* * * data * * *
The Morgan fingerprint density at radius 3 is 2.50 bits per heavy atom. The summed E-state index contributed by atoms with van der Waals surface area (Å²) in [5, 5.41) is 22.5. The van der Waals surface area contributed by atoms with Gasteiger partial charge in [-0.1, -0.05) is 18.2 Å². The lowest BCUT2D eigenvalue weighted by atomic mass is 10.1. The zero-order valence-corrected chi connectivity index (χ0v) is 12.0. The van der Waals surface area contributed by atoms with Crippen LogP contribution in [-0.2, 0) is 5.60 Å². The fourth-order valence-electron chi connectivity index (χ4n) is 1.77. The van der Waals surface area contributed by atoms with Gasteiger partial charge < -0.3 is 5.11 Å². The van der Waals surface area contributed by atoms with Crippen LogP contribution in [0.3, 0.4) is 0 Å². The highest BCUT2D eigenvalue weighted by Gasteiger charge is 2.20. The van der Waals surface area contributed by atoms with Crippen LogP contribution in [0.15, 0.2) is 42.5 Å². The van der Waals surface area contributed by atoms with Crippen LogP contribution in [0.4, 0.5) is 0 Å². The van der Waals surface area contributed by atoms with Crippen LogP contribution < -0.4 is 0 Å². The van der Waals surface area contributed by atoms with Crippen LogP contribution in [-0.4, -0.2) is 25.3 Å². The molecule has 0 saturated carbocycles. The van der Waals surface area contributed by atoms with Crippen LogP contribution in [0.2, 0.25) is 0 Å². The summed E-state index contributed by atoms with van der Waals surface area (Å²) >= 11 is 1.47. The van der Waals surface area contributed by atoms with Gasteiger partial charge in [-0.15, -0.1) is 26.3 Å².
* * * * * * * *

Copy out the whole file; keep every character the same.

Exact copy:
The Morgan fingerprint density at radius 3 is 2.50 bits per heavy atom. The summed E-state index contributed by atoms with van der Waals surface area (Å²) in [5, 5.41) is 22.5. The van der Waals surface area contributed by atoms with Gasteiger partial charge in [-0.1, -0.05) is 18.2 Å². The lowest BCUT2D eigenvalue weighted by atomic mass is 10.1. The zero-order valence-corrected chi connectivity index (χ0v) is 12.0. The van der Waals surface area contributed by atoms with Crippen LogP contribution in [-0.2, 0) is 5.60 Å². The fourth-order valence-electron chi connectivity index (χ4n) is 1.77. The van der Waals surface area contributed by atoms with Gasteiger partial charge < -0.3 is 5.11 Å². The van der Waals surface area contributed by atoms with Crippen LogP contribution in [0.3, 0.4) is 0 Å². The highest BCUT2D eigenvalue weighted by Gasteiger charge is 2.20. The van der Waals surface area contributed by atoms with Crippen LogP contribution in [0.15, 0.2) is 42.5 Å². The van der Waals surface area contributed by atoms with Crippen LogP contribution in [0.4, 0.5) is 0 Å². The van der Waals surface area contributed by atoms with Crippen LogP contribution < -0.4 is 0 Å². The van der Waals surface area contributed by atoms with Crippen LogP contribution in [-0.4, -0.2) is 25.3 Å². The molecule has 0 saturated carbocycles. The van der Waals surface area contributed by atoms with Crippen LogP contribution in [0.2, 0.25) is 0 Å². The summed E-state index contributed by atoms with van der Waals surface area (Å²) >= 11 is 1.47. The van der Waals surface area contributed by atoms with Gasteiger partial charge in [-0.15, -0.1) is 26.3 Å².